May, 2024
Healthy forests for thriving biodiversity
Healthy forests for thriving biodiversity
May, 2024
Results story

On this year’s International Day for Biological Diversity, the World Bank’s Forest Funds are turning the spotlight on the critical importance of forests for biodiversity conservation.

The link between healthy forests and thriving biodiversity is both intuitive and indisputable. Forests cover more than 30 percent of the world and are home to 80 percent of the planet’s terrestrial biodiversity. They also play a vital role in food security, and they support livelihoods for millions of people, delivering an estimated $2 trillion per year in economic benefits.

While delivering results-based payments for emission reductions, the World Bank’s Forest Carbon Partnership Facility (FCPF) and BioCarbon Fund Initiative for Sustainable Forest Landscapes (ISFL) remain committed to promoting forest protection and biodiversity conservation as essential pillars of climate action around the world.

Sometimes referred to as a “co-benefit” of efforts to reduce emissions from deforestation and forest degradation (REDD+), the UNFCCC has recognized the importance of taking biodiversity conservation into account when implementing REDD+ activities. The 2022 Kunming-Montreal Global Biodiversity Framework (adopted at the CBD COP15) broadens the importance of biodiversity as a critical component to achieve all 17 Sustainable Development Goals.

Throughout its 15 years of support to developing countries across Africa, Asia-Pacific and Latin America and the Caribbean, the FCPF has worked to enhance biodiversity conservation efforts at local and national levels. And the ISFL’s integrated land-use approach has helped all five of its country programs to develop emission reductions programs that directly reference national biodiversity strategies and action plans, and include biodiversity-friendly management strategies.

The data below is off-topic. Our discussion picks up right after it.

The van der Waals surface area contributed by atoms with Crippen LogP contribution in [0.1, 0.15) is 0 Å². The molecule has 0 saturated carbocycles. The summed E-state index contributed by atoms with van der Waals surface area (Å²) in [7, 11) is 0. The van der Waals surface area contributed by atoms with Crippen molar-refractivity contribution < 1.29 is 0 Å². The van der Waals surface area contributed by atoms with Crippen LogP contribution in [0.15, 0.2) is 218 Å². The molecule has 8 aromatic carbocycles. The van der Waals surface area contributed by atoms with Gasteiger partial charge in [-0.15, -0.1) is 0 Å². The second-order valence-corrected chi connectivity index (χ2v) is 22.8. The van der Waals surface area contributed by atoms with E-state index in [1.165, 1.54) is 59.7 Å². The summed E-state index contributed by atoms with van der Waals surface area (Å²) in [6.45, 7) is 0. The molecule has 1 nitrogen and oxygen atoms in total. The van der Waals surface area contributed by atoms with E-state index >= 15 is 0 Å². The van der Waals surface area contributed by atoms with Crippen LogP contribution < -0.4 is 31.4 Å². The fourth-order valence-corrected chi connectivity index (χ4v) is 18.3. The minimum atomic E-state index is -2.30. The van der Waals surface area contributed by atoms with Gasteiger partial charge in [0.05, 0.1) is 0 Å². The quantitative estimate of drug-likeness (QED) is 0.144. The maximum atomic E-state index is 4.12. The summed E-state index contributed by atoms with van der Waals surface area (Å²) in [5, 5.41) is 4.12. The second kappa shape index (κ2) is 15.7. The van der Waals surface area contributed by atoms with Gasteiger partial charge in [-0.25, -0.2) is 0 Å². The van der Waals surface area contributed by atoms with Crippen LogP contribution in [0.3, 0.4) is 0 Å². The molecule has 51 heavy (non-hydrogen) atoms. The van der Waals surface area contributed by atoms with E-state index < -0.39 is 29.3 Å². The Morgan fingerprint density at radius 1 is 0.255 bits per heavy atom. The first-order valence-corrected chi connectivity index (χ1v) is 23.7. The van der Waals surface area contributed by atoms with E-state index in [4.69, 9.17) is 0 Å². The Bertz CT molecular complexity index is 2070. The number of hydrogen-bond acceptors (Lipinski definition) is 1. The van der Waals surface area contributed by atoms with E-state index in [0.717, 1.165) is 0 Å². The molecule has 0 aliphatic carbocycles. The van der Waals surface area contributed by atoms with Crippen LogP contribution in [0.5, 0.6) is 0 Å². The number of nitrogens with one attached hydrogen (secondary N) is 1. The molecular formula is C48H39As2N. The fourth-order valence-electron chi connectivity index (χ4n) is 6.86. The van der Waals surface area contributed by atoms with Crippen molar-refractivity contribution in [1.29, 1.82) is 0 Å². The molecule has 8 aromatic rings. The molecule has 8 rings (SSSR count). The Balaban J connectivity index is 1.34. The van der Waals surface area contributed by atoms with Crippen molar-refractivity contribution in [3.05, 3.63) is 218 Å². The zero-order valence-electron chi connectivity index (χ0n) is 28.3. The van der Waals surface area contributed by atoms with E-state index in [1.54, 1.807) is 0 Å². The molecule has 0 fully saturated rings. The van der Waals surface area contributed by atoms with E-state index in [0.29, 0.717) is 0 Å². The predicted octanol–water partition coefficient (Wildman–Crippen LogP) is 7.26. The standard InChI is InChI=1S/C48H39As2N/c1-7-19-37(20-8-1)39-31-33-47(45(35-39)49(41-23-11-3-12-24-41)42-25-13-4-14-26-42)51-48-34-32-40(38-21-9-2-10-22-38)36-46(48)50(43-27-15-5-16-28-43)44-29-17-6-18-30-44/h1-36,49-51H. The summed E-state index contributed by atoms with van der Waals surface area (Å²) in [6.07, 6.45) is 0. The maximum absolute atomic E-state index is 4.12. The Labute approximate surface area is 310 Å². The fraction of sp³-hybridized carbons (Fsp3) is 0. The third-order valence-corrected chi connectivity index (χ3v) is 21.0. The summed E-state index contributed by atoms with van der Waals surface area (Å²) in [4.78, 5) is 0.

Strong examples of these efforts include:

  • In Colombia’s biodiversity-rich Orinoquia region, the ISFL will pilot biodiversity indicators in agricultural value chains in the country’s emission reductions program. This pilot is part of ISFL’s larger exploration of the climate-nature nexus; it seeks to understand how emission reductions programs might better promote biodiversity conservation across all of its program countries.
  • In 2022, Indonesia committed to transform its forest and other land use sector into a net carbon sink by 2030 through activities that include forest and land rehabilitation, the management of peatlands, and biodiversity conservation. 
  • Zambia’s ISFL program is addressing human-wildlife conflict through broad local stakeholder consultations, as well as providing local rangers, who are working to prevent poaching and illegal wildlife trafficking, with patrol rations and field equipment. Zambia’s ISFL program has also facilitated the creation of resource boards to enable the meaningful participation of local communities in wildlife conservation efforts.

Moving forward, the FCPF and ISFL will continue to support countries and seek out opportunities to raise the profile of biodiversity co-benefits in climate change mitigation efforts.